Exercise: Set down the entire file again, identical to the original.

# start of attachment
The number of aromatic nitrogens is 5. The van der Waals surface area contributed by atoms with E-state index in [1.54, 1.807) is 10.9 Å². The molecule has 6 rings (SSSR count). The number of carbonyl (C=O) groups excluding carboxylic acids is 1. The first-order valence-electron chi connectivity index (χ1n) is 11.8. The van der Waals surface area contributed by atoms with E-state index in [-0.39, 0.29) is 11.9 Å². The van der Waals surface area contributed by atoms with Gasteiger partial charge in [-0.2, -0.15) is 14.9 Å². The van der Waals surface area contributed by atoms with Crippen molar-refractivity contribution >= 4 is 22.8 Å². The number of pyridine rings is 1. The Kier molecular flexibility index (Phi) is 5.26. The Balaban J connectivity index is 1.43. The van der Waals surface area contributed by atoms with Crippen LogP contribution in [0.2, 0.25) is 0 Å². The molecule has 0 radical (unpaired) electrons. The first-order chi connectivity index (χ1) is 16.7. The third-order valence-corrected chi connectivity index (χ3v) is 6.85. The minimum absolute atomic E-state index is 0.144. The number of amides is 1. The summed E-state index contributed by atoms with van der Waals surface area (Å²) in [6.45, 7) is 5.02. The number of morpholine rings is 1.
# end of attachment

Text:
The number of aromatic nitrogens is 5. The van der Waals surface area contributed by atoms with E-state index in [1.54, 1.807) is 10.9 Å². The molecule has 6 rings (SSSR count). The number of carbonyl (C=O) groups excluding carboxylic acids is 1. The first-order valence-electron chi connectivity index (χ1n) is 11.8. The van der Waals surface area contributed by atoms with E-state index in [-0.39, 0.29) is 11.9 Å². The van der Waals surface area contributed by atoms with Gasteiger partial charge in [-0.2, -0.15) is 14.9 Å². The van der Waals surface area contributed by atoms with Crippen molar-refractivity contribution >= 4 is 22.8 Å². The number of pyridine rings is 1. The Kier molecular flexibility index (Phi) is 5.26. The Balaban J connectivity index is 1.43. The van der Waals surface area contributed by atoms with Crippen LogP contribution in [0.2, 0.25) is 0 Å². The molecule has 0 radical (unpaired) electrons. The first-order chi connectivity index (χ1) is 16.7. The third-order valence-corrected chi connectivity index (χ3v) is 6.85. The minimum absolute atomic E-state index is 0.144. The number of amides is 1. The summed E-state index contributed by atoms with van der Waals surface area (Å²) in [6.45, 7) is 5.02. The number of morpholine rings is 1.